By Shannon Boyd, Personal Lines Manager, Altus Private Risk
Carrying homeowner’s insurance to protect your home’s value is a no-brainer. But knowing if you have the right amount of dwelling coverage isn’t always easy—especially if you’re unfamiliar with insurance lingo and definitions. Two phrases that are commonly misinterpreted when it comes to dwelling coverage are replacement cost and market value.
It may seem like the replacement cost and market value of your home should be the same, but in reality, they can be drastically different. Market value represents the worth of the property in today’s real estate market. It’s an estimate of what it would sell for, determined by an appraisal. Market value can be determined by factors such as the school district, neighborhood crime rates, acreage and availability of other homes in the area. It’s the agreed-upon value between a buyer and a seller.
But when you insure your home, the dwelling coverage is based on its replacement cost, rather than its market value. Replacement cost is what it would cost to rebuild your entire home in the case of a total loss; this is the dwelling limit on your insurance policy. Your policy may also have an other structures limit, which includes structures such as pools, driveways, fencing and hardscaping.
Carriers typically use factors like age of the home, building materials, interior details, upgrades and square footage to determine the replacement cost. Building and labor costs have all increased dramatically over the past several decades, making the replacement value of homes much higher than the market value, in many cases.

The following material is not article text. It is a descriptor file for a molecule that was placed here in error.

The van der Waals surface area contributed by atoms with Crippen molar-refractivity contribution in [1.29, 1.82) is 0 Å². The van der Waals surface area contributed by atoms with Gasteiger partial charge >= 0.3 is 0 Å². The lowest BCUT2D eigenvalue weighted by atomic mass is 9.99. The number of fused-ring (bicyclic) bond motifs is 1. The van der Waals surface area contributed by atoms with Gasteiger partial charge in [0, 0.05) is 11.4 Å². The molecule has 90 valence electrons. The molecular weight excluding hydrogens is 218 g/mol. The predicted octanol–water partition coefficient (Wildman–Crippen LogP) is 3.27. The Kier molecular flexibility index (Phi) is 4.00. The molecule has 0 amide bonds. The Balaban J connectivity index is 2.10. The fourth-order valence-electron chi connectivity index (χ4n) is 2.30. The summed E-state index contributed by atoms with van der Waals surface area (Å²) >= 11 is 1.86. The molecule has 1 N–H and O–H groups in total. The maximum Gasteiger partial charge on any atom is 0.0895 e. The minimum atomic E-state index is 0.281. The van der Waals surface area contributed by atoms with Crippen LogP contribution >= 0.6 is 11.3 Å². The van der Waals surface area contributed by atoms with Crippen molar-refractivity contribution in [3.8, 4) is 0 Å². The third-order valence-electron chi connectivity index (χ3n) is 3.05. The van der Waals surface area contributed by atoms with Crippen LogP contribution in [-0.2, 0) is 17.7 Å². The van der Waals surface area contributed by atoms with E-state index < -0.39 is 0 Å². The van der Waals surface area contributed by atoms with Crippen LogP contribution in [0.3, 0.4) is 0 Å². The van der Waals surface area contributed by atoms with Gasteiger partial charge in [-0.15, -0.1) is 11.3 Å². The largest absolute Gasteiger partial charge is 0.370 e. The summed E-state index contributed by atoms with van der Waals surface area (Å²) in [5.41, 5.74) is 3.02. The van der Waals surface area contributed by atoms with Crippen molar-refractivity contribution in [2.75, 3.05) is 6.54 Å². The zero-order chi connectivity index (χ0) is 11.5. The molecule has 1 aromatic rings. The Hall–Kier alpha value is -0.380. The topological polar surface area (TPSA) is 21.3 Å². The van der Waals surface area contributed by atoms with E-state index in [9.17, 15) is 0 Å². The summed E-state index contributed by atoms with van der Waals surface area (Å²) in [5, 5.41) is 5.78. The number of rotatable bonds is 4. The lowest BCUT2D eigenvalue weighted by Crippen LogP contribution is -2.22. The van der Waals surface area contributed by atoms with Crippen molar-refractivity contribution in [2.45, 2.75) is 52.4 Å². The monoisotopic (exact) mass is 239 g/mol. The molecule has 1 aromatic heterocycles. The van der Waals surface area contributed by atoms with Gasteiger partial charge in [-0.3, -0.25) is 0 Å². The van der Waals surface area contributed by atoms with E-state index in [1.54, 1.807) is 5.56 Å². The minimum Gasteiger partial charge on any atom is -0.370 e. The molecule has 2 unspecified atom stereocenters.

To determine the replacement cost of your home, some insurers will collect data from local contractors to calculate the cost per square foot to recreate your home with the same materials. In many cases, a carrier will also schedule an interior or exterior inspection of the home to determine the most accurate replacement cost.
With the best coverage, the numbers are not arbitrary—they’re based on the real costs to replace your home. For that reason, coverage will change at least slightly with every renewal. Construction and material costs always fluctuate, so you should expect the replacement cost to increase along with inflation and the price of home construction in your area at each renewal.
Your replacement cost will also change with any major renovations. If you plan to add to your home or renovate an existing area, your broker should know first so they can factor it in to any new or existing coverage. If the renovation is significant enough, your carrier may want to do a reappraisal upon completion of the project. Having the right insurance advocate can help you to understand some of the complexities of coverage, so that you’re not left in the dark and underinsured when it comes to protecting your home.